In the Summer 2020 issue of Tanks & Terminals, we published a Guest Comment from the President of the International Liquid Terminals Association (ILTA), Kathryn Clay, which outlined the vital role that liquid terminals played during the early months of the COVID-19 pandemic. The piece also explained why governments had deemed terminal workers essential employees while large swathes of the population worldwide were subject to stay-at-home orders: “The reason is simple,” Clay wrote. “Without terminals, there is no way of ensuring adequate supplies of gasoline, diesel and jet fuel so that emergency supplies and food can be delivered by plane or truck, and emergency personnel can travel to work. Without terminals, we can’t manufacture sterile surgical gowns, masks, the N95 respirators, IV lines, and intubation equipment. All of these products are made from petrochemicals, derived from oil and gas, and stored and transported through terminals.”
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While the storage sector has certainly played a crucial role during the crisis, it has also faced an array of challenges that extend far beyond the safety precautions (outlined in Clay’s piece for us) that workers and contractors have had to take in order to continue their work in a COVID-secure manner. In written testimony submitted back in June to the US Senate Subcommittee on Energy and Natural Resources, the ILTA described the “perfect storm” that dramatically increased demand for petroleum storage during the pandemic. Gasoline demand fell due to reduced economic activity caused by lockdown orders, while markets were simultaneously flooded with supply by producers such as Russia and Saudi Arabia. These events resulted in record levels of crude oil storage inventories across the US (and worldwide), leaving little to no extra storage capacity available.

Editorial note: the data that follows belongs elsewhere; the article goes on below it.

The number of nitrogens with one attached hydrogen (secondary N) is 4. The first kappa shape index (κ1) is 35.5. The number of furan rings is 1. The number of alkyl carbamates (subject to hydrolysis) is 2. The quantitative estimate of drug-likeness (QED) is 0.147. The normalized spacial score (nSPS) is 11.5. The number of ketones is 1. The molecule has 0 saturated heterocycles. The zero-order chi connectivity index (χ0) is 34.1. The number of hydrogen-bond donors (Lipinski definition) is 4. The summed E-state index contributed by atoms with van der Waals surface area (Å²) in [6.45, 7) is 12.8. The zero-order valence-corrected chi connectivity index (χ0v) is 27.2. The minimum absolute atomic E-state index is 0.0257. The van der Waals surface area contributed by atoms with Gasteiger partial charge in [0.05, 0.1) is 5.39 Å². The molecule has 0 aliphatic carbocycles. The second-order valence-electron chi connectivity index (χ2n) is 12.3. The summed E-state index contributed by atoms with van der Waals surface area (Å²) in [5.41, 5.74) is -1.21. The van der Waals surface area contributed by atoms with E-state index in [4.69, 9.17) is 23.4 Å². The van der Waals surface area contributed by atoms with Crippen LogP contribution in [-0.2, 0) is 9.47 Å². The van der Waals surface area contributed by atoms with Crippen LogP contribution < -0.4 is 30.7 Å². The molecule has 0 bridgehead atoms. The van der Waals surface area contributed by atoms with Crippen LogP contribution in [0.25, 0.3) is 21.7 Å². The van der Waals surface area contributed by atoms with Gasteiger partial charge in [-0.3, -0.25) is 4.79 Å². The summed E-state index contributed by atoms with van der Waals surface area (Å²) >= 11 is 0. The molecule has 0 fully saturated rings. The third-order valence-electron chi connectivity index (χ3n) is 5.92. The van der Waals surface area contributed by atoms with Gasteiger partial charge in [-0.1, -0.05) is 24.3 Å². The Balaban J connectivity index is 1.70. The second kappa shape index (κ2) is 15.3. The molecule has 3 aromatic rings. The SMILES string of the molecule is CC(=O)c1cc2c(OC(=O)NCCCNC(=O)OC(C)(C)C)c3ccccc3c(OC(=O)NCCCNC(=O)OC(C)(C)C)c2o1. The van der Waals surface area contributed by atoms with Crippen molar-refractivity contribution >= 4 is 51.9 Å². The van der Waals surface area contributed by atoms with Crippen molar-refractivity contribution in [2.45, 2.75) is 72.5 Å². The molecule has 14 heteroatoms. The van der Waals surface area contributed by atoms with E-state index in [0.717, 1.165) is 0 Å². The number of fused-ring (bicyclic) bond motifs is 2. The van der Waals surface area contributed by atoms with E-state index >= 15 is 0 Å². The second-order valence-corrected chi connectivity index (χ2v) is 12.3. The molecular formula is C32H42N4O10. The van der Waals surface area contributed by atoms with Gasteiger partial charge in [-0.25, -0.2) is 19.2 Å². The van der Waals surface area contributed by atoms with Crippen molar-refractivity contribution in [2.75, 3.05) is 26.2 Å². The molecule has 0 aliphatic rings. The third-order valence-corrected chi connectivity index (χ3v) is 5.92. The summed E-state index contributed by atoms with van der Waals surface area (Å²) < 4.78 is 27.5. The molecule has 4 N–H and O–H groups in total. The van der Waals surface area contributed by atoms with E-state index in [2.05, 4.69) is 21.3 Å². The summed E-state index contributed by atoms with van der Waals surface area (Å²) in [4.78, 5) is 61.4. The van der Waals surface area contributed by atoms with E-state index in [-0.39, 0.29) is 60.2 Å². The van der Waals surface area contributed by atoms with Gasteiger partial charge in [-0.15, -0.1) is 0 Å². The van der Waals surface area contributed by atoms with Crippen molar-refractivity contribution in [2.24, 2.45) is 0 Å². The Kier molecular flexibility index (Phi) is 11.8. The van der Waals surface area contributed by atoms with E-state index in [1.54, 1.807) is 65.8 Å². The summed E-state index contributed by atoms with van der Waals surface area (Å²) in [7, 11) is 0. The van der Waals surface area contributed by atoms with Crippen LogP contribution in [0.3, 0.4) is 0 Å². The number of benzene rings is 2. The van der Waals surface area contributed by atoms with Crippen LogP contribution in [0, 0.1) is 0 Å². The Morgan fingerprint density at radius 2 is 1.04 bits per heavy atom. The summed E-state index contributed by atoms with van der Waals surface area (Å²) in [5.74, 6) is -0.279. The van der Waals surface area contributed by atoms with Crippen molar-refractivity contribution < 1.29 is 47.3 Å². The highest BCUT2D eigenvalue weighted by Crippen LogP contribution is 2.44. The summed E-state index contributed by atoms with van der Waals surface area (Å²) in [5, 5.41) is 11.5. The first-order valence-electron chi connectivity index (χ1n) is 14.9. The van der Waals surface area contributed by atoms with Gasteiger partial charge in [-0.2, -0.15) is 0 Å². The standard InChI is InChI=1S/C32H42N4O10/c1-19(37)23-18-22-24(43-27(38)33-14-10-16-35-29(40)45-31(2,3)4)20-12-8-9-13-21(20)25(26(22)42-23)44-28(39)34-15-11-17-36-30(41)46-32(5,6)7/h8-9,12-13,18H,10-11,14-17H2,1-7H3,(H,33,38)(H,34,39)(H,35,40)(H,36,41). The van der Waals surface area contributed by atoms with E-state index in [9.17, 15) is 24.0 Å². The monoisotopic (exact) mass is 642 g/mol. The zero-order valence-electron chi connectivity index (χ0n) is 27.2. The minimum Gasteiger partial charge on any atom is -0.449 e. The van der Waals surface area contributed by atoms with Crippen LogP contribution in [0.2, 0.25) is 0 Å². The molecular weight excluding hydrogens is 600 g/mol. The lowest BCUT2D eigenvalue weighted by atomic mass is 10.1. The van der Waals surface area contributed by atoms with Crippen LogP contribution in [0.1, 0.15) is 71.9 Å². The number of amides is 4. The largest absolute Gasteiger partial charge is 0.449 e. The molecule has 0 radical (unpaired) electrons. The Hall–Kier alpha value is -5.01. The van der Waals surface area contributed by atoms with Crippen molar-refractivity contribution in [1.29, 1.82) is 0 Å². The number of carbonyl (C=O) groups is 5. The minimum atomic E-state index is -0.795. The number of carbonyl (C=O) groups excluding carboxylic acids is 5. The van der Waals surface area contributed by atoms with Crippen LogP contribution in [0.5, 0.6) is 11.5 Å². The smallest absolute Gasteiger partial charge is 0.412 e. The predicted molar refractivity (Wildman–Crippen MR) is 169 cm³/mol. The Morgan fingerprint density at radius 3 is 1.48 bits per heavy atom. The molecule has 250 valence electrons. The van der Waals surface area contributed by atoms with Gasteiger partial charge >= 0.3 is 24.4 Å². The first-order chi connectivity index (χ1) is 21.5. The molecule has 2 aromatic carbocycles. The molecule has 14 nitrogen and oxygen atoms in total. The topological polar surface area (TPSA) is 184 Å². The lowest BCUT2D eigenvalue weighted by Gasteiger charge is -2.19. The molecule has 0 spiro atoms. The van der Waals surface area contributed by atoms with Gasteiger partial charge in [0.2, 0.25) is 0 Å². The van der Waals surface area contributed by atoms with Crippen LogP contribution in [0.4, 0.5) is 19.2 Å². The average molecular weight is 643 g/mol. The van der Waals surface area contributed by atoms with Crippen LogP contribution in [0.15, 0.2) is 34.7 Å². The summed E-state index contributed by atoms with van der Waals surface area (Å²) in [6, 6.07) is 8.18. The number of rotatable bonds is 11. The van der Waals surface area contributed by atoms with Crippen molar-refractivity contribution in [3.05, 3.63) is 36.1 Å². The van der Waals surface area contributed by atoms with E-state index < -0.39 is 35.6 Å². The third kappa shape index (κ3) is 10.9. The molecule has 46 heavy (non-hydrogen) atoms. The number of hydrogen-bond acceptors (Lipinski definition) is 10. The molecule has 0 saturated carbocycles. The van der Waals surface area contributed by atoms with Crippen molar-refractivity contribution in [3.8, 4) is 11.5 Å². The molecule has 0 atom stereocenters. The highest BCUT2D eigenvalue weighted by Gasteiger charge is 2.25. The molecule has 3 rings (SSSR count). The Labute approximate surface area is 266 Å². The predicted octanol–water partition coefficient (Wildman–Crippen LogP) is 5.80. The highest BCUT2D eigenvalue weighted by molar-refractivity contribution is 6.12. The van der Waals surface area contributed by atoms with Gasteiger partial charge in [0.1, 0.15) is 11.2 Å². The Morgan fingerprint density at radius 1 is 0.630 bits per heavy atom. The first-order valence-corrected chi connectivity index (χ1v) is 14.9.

This dearth in storage capacity was widely reported. However, the ILTA’s testimony interestingly pointed to other “unforeseen regulatory burdens” that had been placed on the industry by the pandemic. The unprecedented demand for storage has meant that terminal operators have been unable to take tanks out of service in order to conduct essential out-of-service inspections, which are due on tanks every 10 years. The ILTA called upon the US Environmental Protection Agency (EPA) to provide clearer guidance and certainty for terminal operators in light of this challenge. The testimony also notes that an even bigger concern for operators is what will happen when oil and refined product markets come closer into balance: “While it will then be possible to take tanks out of service to perform the required inspections, there will almost certainly be a substantial backlog of tanks requiring these decadal inspections. Depending on how [the] EPA approaches this problem, it could cause additional hardships for the industry.”
Clear and transparent guidance will be absolutely essential in the months ahead to ensure that the liquid terminals sector can effectively play its essential role in not only helping us to navigate through the current crisis, but in helping to shape a return to normality beyond it.